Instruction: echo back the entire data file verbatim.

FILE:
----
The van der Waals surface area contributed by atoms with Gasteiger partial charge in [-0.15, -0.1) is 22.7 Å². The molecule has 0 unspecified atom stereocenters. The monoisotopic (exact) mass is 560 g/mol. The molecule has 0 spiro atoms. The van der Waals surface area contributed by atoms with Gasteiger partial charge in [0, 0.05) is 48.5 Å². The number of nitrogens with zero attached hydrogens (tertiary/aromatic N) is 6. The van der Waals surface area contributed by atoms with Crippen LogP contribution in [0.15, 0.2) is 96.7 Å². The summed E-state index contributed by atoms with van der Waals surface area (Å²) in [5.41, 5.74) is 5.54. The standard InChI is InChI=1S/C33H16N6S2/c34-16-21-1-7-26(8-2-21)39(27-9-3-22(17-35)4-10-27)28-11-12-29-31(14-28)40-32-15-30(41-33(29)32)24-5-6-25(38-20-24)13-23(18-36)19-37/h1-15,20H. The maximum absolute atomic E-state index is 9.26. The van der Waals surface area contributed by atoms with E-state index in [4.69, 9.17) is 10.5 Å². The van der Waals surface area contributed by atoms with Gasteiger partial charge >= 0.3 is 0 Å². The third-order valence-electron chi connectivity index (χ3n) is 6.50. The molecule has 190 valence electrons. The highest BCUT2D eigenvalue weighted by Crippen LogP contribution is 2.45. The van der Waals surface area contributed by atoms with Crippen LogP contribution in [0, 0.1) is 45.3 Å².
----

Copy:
The van der Waals surface area contributed by atoms with Gasteiger partial charge in [-0.15, -0.1) is 22.7 Å². The molecule has 0 unspecified atom stereocenters. The monoisotopic (exact) mass is 560 g/mol. The molecule has 0 spiro atoms. The van der Waals surface area contributed by atoms with Gasteiger partial charge in [0, 0.05) is 48.5 Å². The number of nitrogens with zero attached hydrogens (tertiary/aromatic N) is 6. The van der Waals surface area contributed by atoms with Crippen LogP contribution in [0.15, 0.2) is 96.7 Å². The summed E-state index contributed by atoms with van der Waals surface area (Å²) in [5.41, 5.74) is 5.54. The standard InChI is InChI=1S/C33H16N6S2/c34-16-21-1-7-26(8-2-21)39(27-9-3-22(17-35)4-10-27)28-11-12-29-31(14-28)40-32-15-30(41-33(29)32)24-5-6-25(38-20-24)13-23(18-36)19-37/h1-15,20H. The maximum absolute atomic E-state index is 9.26. The van der Waals surface area contributed by atoms with E-state index in [4.69, 9.17) is 10.5 Å². The van der Waals surface area contributed by atoms with Gasteiger partial charge >= 0.3 is 0 Å². The third-order valence-electron chi connectivity index (χ3n) is 6.50. The molecule has 190 valence electrons. The highest BCUT2D eigenvalue weighted by Crippen LogP contribution is 2.45. The van der Waals surface area contributed by atoms with Crippen LogP contribution in [0, 0.1) is 45.3 Å².